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International Rules - living up to the name: Canada

  • Thursday, October 07 2004 @ 01:51 am ACST
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International Rules In this second istalment on the "spread of the hybrid", having noted the established 7 year tradition in Denver, Colorado, we head north to Canada's western provinces. Here clubs at the edge of Aussie Rules' and Gaelic football's lonely frontiers are also keeping match fit, exchanging player talent and enjoying good cross-cultural "craic" (Irish for a helluva lotta fun).

Versions of Compromise/International Rules matches go back to 1967 with Harry Beitzel's Australian team, "the Galahs", touring Ireland. But at the real grassroots level it is possibly Vancouver in British Columbia that held the first international/compromise rules game. As John O'Flynn of the Vancouver Harps says:

"Our Gaelic Club has been active for 30 years and we have played the Vancouver Cougars and the Calgary Kangaroos in various Gaelic Football tournaments in the last number of years. Our first experience with Aussie Rules was in the late 70's with a local club. A number of Aussies have played with us over the years and we have had a few of our own play with the Vancouver Cougars". The Harps and the Cougars have played an annual St Pat's Day IR game for the past 3 seasons.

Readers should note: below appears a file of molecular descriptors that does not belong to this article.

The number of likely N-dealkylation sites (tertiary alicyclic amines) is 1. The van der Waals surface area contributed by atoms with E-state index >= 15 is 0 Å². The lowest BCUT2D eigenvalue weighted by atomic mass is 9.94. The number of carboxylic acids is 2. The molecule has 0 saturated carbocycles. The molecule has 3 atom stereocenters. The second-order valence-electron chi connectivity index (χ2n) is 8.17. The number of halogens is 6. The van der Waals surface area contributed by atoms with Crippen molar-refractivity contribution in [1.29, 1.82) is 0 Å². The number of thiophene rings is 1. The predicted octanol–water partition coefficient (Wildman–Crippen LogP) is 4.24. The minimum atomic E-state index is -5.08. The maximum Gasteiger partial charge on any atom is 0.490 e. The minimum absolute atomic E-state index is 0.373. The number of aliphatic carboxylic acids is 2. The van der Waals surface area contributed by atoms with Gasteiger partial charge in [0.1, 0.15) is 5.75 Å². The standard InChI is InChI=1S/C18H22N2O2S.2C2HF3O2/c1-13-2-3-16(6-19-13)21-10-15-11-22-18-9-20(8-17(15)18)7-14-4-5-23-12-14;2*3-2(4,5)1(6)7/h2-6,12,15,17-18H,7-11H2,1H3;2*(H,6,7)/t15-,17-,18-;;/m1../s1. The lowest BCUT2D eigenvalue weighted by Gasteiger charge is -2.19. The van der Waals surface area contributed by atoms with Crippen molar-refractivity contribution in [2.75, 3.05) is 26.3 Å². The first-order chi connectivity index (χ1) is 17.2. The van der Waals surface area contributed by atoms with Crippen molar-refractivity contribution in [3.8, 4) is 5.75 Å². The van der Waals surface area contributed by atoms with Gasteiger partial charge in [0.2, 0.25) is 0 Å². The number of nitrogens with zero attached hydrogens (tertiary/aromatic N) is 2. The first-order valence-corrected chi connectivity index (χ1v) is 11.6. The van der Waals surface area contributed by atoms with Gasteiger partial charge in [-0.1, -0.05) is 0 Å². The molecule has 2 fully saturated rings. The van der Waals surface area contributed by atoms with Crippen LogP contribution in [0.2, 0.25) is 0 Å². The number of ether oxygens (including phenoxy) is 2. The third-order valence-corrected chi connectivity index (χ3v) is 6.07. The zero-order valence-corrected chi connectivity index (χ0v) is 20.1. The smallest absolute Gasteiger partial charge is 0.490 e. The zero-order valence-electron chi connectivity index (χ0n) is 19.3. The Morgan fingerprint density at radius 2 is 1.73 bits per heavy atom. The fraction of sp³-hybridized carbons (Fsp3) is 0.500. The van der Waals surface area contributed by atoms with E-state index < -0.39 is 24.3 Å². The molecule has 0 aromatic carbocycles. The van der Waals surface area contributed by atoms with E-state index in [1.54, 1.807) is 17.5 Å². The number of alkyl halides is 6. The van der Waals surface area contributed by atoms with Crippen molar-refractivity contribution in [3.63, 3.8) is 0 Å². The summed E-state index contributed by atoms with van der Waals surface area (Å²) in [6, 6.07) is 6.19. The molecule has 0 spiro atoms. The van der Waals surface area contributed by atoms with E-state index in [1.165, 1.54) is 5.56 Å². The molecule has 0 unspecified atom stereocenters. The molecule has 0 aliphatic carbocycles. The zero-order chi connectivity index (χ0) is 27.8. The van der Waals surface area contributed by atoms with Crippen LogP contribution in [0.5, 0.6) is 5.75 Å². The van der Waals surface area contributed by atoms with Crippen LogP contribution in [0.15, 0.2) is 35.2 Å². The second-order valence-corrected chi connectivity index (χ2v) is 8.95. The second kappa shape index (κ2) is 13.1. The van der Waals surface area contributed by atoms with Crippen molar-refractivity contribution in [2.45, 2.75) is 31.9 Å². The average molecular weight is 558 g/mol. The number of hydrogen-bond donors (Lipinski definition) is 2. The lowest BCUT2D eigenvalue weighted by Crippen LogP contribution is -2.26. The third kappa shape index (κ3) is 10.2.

From Alberta, Ronan Deane of the Calgary Chieftains (but also plays a bit for the Kangaroos) says:

"The Calgary Chieftains and Calgary Kangaroos have developed a fantastic, mutually beneficial relationship that started out with the Aussies entering the local Gaelic Football tournament in June 2003, and was followed up by 2 compromise rules games later that Fall".

The first "Test" was won by the Chieftains: 3-8-17 (59) to 2-6-13 (43); the Kangaroos stormed back finding the net in the second: 8-14-12 (108) to 4-2-12 (42). A great write up can be found on the Chieftains' website and concludes with comments that could apply to a Test at Croke Pk, Subiaco or the MCG: "This is going to be a great game, just as soon as each of the teams realize what they are doing. Our styles are contrasting in so many ways. The Kangaroos play the ball long & accurately, finding their high-fielding players and letting the ball do the work. The Chieftains, while still getting used to the tackle law, get good ground and possession by moving the ball in short intricate passing moves. Plans are afoot to create a more formal Compromised rules series in the coming season".

Also in Calgary, there are matches played with the format of Australian football rules and ball for a half, Gaelic rules and ball for a half, as well as participation in each codes tournaments, in what is a rich tradition of interaction. See the Calgary Kangaroos website for reports.